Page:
We show that when LOX is depleted, TGFβ1 signalling is activated and MATN2 expression is reduced. Similarly, when LOX is inhibited by CCT365623 or BAPN, TGFβ1 signalling is activated and MATN2 expression reduced. Moreover, treatment of the cells with TGFβ1 suppresses MATN2 expression, whereas inhibition of the TGFβ1R increases MATN2 expression. Critically, addition of recombinant HTRA1 is sufficient to suppress TGFβ1 signalling and induce MATN2 expression when LOX is depleted. Altogether these data suggest that LOX activates HTRA1 by inducing higher-order complexes and that HTRA1 inhibits TGFβ1 signalling to increase MATN2 expression.
We show that MATN2 increases EGFR activation by EGF. Although we were unable to show direct binding of MATN2 to EGFR in vitro, we show that EGF and an EGFR neutralizing antibody compete with MATN2 for binding to the cell surface, suggesting direct binding of MATN2 to the EGFR. In support of this is the observation that MATN2 contains 10 EGF-like domains, and accordingly MATN2 depletion reduces EGFR retention at the cell surface, whereas addition of recombinant MATN2 to cells increases EGFR retention at the cell surface. Critically, when LOX is depleted EGFR retention at the cell surface is reduced, but this was reversed by addition of recombinant MATN2 to the culture medium. Surprisingly, despite this evidence for MATN2 binding to EGFR, MATN2 does not activate the receptor, but rather it enhances its activation by EGF. These data suggest that the function of MATN2 is to trap EGFR at the cell surface, thereby increasing receptor numbers and present the receptors to EGF for signalling. Notably, MATN2 is amplified or over expressed in 20% breast cancers and there is a significant tendency for this to co-occur with EGFR gene alterations in invasive breast carcinomas29,30. Clearly, it will be interesting to determine if MATN2 regulates other EGFR family members and if it regulates heterodimers of EGFR and other family members.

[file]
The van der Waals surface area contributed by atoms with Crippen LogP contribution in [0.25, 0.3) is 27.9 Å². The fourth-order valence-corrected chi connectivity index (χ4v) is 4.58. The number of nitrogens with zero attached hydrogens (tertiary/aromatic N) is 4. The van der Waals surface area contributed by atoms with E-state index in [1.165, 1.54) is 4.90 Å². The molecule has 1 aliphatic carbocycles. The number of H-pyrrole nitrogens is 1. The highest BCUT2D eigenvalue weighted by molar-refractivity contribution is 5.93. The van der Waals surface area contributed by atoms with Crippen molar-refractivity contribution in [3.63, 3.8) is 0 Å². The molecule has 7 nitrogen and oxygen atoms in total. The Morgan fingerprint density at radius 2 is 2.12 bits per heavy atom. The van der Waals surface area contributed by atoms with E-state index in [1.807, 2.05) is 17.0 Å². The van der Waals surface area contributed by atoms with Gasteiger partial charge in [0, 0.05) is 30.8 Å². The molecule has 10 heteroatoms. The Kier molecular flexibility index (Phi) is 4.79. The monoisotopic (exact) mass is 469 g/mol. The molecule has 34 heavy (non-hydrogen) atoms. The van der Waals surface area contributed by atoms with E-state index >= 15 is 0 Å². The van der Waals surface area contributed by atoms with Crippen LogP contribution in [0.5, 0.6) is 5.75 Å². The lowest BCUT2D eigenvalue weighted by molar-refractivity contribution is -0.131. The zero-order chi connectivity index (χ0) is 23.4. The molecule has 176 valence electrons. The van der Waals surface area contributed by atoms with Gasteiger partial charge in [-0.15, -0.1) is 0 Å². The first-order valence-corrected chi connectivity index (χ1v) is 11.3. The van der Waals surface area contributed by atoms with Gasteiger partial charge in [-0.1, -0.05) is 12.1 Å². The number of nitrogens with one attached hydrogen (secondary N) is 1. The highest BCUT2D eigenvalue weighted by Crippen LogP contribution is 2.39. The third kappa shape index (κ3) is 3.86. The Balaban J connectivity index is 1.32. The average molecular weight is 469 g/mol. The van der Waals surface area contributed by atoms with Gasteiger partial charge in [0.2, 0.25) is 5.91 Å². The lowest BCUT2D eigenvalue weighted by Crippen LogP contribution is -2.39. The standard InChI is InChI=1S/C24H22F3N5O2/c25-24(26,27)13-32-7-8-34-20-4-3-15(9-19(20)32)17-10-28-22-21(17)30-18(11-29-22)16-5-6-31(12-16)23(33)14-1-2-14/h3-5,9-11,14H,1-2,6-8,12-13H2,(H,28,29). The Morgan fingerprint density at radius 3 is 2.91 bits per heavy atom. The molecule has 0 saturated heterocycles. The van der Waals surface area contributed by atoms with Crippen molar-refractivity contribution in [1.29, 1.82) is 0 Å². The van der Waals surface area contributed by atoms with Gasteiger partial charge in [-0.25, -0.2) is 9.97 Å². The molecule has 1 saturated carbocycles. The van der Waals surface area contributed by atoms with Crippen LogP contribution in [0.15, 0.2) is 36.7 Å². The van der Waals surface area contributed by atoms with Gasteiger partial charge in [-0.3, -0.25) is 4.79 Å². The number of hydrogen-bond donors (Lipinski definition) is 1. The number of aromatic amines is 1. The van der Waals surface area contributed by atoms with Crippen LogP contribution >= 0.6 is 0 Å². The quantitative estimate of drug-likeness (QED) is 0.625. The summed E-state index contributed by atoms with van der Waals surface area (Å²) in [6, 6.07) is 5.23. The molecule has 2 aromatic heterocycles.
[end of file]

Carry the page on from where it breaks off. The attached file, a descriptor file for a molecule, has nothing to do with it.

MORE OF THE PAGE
To conclude, we have identified a molecular function of extracellular LOX in regulating the EGFR. We identify MATN2 as the key mediator of this pathway and demonstrate that LOX regulates MATN2 expression through HTRA1 and TGFβ1 signalling. We have discovered CCT365623, a LOX inhibitor with great therapeutic promise that is also valuable for studying LOX mechanism in vitro and in vivo. We show that pharmaceutical inhibition of LOX disrupts this signalling pathway, reducing EGFR signalling and delaying tumour progression. CCT365623 and its analogues are undergoing clinical development for use in LOX driven cancers.
All chemicals were purchased from Sigma unless otherwise stated.
Cell culture and transfection
Cell lines used in this study were purchased from American Type Culture Collection (ATCC), routinely monitored by PCR to ensure they were mycoplasma free and authenticated by STR profiling. Cell culture reagents were purchased from Life Technologies. MDA-MB-231, U87, BJ and MDCK cell lines were cultured in Dulbecco’s Modified Eagle Medium (DMEM) supplemented with 10% fetal bovine serum (FBS) and 1% penicillin/streptomycin solution (pen/strep). For stimulation studies, serum starved cells were treated with 100 ng ml−1 EGF (Peprotech) or 1 μg ml−1 rhMATN2 (R&D). For TGFβ1 treatment, TGFβ1 (R&D) was dissolved in water and added to culture medium at a final concentration of 5 ng ml−1 for overnight treatment of MDA-MB-231 cells. MDA-MB-231, U87 and MDCK cells were transfected using lipofectamine 3000 according to manufacturer’s instructions. BJ fibroblasts were infected with lentiviruses (Sigma). Cells were selected with G418 (5 mg ml−1, Life Technologies) or puromycin (3 μg ml−1, Invivogen).
To generate MDCK cysts, cells were cultured on solidified Matrigel (Corning) for 10 days in DMEM with 10% FBS supplemented with 2% Matrigel. MDA-MB-231 and U87 cells were cultured on thick collagen gels formed from acid extracted rat tail collagen type 1 (Corning) to observe matrix deposition, or embedded in collagen gels for protein analysis. BJ fibroblasts were plated on gelatin (Sigma) coated glass bottomed dishes (MatTek) for 7 days to allow formation of cell-derived matrices.